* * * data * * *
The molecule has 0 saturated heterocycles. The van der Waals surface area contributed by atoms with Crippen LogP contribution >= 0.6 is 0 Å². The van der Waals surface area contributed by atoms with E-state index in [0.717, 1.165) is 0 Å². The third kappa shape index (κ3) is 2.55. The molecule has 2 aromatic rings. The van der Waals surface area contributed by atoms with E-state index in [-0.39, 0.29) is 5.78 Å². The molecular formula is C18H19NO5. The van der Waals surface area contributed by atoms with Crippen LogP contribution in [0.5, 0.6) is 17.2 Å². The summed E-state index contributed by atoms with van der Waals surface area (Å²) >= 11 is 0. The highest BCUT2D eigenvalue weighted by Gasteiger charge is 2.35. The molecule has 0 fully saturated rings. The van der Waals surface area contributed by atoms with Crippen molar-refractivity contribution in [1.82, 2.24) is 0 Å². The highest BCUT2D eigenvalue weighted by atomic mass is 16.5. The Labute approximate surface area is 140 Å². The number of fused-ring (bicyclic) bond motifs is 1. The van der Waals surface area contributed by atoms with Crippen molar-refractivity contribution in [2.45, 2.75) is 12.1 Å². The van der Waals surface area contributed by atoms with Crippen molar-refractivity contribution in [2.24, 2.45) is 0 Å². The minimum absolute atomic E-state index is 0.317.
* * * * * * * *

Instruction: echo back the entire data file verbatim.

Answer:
The molecule has 0 saturated heterocycles. The van der Waals surface area contributed by atoms with Crippen LogP contribution >= 0.6 is 0 Å². The van der Waals surface area contributed by atoms with E-state index in [0.717, 1.165) is 0 Å². The third kappa shape index (κ3) is 2.55. The molecule has 2 aromatic rings. The van der Waals surface area contributed by atoms with E-state index in [-0.39, 0.29) is 5.78 Å². The molecular formula is C18H19NO5. The van der Waals surface area contributed by atoms with Crippen LogP contribution in [0.5, 0.6) is 17.2 Å². The summed E-state index contributed by atoms with van der Waals surface area (Å²) >= 11 is 0. The highest BCUT2D eigenvalue weighted by Gasteiger charge is 2.35. The molecule has 0 fully saturated rings. The van der Waals surface area contributed by atoms with Crippen molar-refractivity contribution in [1.82, 2.24) is 0 Å². The highest BCUT2D eigenvalue weighted by atomic mass is 16.5. The Labute approximate surface area is 140 Å². The number of fused-ring (bicyclic) bond motifs is 1. The van der Waals surface area contributed by atoms with Crippen molar-refractivity contribution in [2.45, 2.75) is 12.1 Å². The van der Waals surface area contributed by atoms with Crippen molar-refractivity contribution in [2.24, 2.45) is 0 Å². The minimum absolute atomic E-state index is 0.317.